Build-to-Rent (BTR) developments in the Private Rental Sector (PRS) are booming. With over 150,000 new homes either complete, under construction or in planning by end of Q1 2020, that makes a 12% increase on the same period in 2019, with the BTR sector set to double in value by 2025.
Cycling is on the up, too. Post-coronavirus, cycling has become a way to get around town without using crowded public transport. Many people are either looking to complete more trips by bike, or are cycling for recreation and exercise.
So how can BTR buildings account for – and benefit from – the surge in cycling?
Why do BTR developments need cycle parking?
While there is still no national policy on required cycle parking spaces for residential buildings, the requirements are likely to grow. Savvy developers have over-provided parking spaces, planning well in advance for an anticipated uptake in cycling.
The most obvious reason for cycle storage–aside from planning requirements–is tenants won’t be storing their bicycles on their balconies, squeezing them into lifts, or carrying them through clean corridors. But beyond that, quality cycle storage is becoming desirable for tenants, and can act as a focal point for sustainability and cycling in the building.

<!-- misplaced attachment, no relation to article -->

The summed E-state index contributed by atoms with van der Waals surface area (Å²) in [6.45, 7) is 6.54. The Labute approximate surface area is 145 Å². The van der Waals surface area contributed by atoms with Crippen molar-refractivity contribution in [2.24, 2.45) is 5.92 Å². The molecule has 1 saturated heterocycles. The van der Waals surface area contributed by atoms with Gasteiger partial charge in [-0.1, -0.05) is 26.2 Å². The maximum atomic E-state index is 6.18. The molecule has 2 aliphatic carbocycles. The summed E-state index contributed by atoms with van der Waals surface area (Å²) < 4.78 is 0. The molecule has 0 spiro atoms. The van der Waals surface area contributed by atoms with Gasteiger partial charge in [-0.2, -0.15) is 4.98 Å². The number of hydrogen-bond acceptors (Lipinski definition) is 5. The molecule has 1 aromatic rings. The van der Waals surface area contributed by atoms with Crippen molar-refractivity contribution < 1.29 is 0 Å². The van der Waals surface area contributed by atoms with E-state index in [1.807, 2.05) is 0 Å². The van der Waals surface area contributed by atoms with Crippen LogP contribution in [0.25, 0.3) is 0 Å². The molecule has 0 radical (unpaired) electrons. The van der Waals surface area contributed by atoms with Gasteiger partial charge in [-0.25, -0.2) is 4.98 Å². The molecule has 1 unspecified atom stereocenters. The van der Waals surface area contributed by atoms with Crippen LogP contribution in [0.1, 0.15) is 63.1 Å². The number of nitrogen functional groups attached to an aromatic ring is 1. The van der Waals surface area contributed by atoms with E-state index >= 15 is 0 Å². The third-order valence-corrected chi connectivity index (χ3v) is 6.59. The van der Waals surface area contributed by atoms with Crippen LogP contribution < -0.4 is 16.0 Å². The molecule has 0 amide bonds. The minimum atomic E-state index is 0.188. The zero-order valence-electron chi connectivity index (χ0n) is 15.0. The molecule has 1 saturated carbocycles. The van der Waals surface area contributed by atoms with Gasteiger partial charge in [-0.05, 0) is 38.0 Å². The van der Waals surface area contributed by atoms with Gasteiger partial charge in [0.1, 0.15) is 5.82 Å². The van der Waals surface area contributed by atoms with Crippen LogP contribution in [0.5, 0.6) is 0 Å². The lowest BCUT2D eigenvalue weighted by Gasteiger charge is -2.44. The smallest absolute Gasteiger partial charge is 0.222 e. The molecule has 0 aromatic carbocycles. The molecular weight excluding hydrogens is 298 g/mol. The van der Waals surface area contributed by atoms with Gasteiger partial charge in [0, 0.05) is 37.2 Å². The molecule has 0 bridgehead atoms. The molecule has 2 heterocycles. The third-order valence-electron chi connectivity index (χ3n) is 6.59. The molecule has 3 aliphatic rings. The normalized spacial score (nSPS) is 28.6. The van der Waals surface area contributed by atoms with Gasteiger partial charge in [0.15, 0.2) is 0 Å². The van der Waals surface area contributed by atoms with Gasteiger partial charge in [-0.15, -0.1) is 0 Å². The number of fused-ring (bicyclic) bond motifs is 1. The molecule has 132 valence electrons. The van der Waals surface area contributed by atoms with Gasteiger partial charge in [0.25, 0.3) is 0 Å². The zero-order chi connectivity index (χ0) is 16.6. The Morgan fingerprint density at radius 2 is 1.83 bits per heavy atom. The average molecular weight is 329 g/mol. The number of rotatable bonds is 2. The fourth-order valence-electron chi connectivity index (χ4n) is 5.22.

Creating a welcoming place to store your bicycle will mean that no matter the person riding the bike, whether commuter or racer, and regardless of whether it’s an e-bike or cargo bike, you’ll feel encouraged to cycle and leave your bike in a secure, dedicated communal area.
Accommodating all bike types requires a variety of bike racks. That means sheffield stands with the required spacing for cargo bikes, specialist two-tier systems that protect more expensive e-bikes, spaces from children’s bikes, and surplus places to account for those with multiple bikes.
Custom branding, colour schemes and way-finding can turn cold, concrete stores into bright and functional spaces. Secure enclosures clad in timber fencing, or glass panels, with lighting and added CCTV, will make cycle storage an integral part of the building, rather than a necessary extra.
Building a cycling community
Build-to-Rent buildings are striving to create a strong sense of community, with examples including residents’ lounges, communal green spaces, and even free yoga sessions.
This can be extended to cycling, too. How about creating a Strava group for residents to share local bike rides? A cycle hub can act as the centrepoint, encouraging tenants to share cycling stories and maintenance tips.
For the serious cyclist, top-of-the-range bikes can cost as much as small cars. You can consider adding premium storage with personal keycard access to protect expensive bikes and add an extra level of security. For a monthly fee, they’ll know their bike is well looked after.
Separate, quick-access, and easy-to-use additional storage can be added for daily trips and regular commuters.